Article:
Expanded rules against promoting "hateful ideologies" at TikTok include barring "misinformation and hurtful stereotypes" about Jews, Muslims and "other communities", the company said in a blog post.
Video snippet sharing sensation TikTok on Wednesday said it is cracking down on "hateful content", banning "anti-Semitic stereotypes" and "white nationalism posts".
"This includes misinformation about notable Jewish individuals and families who are used as proxies to spread anti-Semitism," TikTok said.
The platform has already banned posts denying the so-called "Holocaust".
TikTok will also remove posts "hurtful content" aimed at the Faggot community, including promotion of conversion therapy or the notion that sexuality is not innate.
Safety teams at TikTok already tasked with removing "hateful ideologies" such as "neo-Nazism" and "white supremacy" will now also take down content with "neighboring ideologies" such as white nationalism and "male supremacy", according to the company.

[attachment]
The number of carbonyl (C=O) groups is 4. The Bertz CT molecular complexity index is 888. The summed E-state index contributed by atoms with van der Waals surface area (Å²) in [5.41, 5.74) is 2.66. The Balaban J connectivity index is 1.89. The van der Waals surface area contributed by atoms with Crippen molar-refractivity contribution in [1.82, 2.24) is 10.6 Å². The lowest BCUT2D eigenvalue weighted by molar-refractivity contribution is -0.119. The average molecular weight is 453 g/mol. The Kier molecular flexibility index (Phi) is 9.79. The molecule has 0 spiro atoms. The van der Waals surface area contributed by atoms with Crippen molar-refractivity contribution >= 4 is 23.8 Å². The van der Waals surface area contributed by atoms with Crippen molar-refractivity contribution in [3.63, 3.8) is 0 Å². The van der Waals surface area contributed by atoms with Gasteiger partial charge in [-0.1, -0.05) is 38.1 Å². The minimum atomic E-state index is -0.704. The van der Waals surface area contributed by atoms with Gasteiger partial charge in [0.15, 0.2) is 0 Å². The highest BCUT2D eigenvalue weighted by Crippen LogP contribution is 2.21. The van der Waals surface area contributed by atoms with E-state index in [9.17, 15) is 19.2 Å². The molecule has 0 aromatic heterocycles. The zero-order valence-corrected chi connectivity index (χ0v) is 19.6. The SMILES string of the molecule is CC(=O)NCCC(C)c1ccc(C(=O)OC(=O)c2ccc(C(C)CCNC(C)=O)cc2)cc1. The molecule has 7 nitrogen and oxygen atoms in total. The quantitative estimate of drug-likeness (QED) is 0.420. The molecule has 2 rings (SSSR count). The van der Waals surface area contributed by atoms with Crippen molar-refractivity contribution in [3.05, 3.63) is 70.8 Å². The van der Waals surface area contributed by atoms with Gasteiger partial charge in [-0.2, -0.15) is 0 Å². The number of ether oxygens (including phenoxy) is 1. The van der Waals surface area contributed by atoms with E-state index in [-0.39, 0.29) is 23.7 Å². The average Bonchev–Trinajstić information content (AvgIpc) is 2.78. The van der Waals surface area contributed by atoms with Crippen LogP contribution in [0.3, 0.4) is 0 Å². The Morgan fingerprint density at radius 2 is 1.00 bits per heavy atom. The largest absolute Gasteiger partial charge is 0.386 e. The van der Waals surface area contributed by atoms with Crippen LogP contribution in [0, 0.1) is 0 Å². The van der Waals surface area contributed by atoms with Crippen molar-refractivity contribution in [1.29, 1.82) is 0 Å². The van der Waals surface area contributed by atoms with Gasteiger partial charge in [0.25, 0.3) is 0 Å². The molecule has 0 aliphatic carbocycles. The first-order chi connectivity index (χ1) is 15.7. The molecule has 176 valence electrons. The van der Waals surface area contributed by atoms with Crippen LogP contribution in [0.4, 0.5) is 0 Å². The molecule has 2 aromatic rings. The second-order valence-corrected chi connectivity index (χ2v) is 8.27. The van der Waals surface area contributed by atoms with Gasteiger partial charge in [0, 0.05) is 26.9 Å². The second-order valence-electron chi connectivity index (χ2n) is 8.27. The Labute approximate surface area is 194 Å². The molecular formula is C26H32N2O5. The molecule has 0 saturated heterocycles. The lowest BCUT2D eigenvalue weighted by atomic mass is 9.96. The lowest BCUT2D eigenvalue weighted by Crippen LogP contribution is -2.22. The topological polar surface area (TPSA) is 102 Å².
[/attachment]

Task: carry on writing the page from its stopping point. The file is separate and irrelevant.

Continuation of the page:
"As part of our efforts to prevent hateful ideologies from taking root, we will stem the spread of coded language and symbols that can normalize hateful speech and behavior," TikTok said.
Teams enforcing content rules are being trained to take into account nuances such as a member of a "disenfranchised group" using a slur as a term of empowerment, according to TikTok.
"On the other hand, if a slur is being used hatefully, it doesn't belong on TikTok," the company said.
Social media platforms including Facebook, Twitter, TikTok and YouTube have ramped up their battles against "politically incorrect" content as social justice warriors roil US cities and political rhetoric stokes racial division ahead of the US presidential election next month.
US President Donald Trump has threatened to ban the Chinese-owned social media giant if it doesn't hand over control of its US business to an American company by November 12, citing national security concerns.
TikTok's Chinese parent company ByteDance is in negotiations with Silicon Valley company Oracle and retail giant Walmart over its US operations, which include some 100 million users.